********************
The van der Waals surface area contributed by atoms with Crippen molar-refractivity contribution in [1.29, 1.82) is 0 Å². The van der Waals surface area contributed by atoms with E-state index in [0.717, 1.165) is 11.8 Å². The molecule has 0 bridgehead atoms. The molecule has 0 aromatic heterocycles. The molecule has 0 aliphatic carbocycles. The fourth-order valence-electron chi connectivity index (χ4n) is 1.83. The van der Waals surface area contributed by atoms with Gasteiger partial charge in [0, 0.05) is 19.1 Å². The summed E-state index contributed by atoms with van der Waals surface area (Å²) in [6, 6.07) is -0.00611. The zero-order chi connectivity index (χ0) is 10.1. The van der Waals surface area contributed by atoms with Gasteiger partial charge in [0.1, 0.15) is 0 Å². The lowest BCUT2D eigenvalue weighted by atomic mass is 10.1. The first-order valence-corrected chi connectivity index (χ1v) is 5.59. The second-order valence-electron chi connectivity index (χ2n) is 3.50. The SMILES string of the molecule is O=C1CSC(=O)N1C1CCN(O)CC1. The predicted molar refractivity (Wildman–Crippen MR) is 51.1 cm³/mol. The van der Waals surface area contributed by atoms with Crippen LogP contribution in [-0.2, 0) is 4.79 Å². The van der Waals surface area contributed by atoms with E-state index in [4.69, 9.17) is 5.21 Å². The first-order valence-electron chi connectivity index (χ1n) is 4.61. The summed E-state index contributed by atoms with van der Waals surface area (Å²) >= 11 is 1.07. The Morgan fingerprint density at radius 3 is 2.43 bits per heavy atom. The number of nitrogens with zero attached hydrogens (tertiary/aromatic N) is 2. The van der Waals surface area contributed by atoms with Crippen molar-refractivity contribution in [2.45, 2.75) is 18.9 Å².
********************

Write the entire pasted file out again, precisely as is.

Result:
The van der Waals surface area contributed by atoms with Crippen molar-refractivity contribution in [1.29, 1.82) is 0 Å². The van der Waals surface area contributed by atoms with E-state index in [0.717, 1.165) is 11.8 Å². The molecule has 0 bridgehead atoms. The molecule has 0 aromatic heterocycles. The molecule has 0 aliphatic carbocycles. The fourth-order valence-electron chi connectivity index (χ4n) is 1.83. The van der Waals surface area contributed by atoms with Gasteiger partial charge in [0, 0.05) is 19.1 Å². The summed E-state index contributed by atoms with van der Waals surface area (Å²) in [6, 6.07) is -0.00611. The zero-order chi connectivity index (χ0) is 10.1. The van der Waals surface area contributed by atoms with Gasteiger partial charge in [0.1, 0.15) is 0 Å². The lowest BCUT2D eigenvalue weighted by atomic mass is 10.1. The first-order valence-corrected chi connectivity index (χ1v) is 5.59. The second-order valence-electron chi connectivity index (χ2n) is 3.50. The SMILES string of the molecule is O=C1CSC(=O)N1C1CCN(O)CC1. The predicted molar refractivity (Wildman–Crippen MR) is 51.1 cm³/mol. The van der Waals surface area contributed by atoms with Crippen LogP contribution in [-0.2, 0) is 4.79 Å². The van der Waals surface area contributed by atoms with E-state index in [4.69, 9.17) is 5.21 Å². The first-order valence-electron chi connectivity index (χ1n) is 4.61. The summed E-state index contributed by atoms with van der Waals surface area (Å²) >= 11 is 1.07. The Morgan fingerprint density at radius 3 is 2.43 bits per heavy atom. The number of nitrogens with zero attached hydrogens (tertiary/aromatic N) is 2. The van der Waals surface area contributed by atoms with Crippen molar-refractivity contribution in [2.45, 2.75) is 18.9 Å².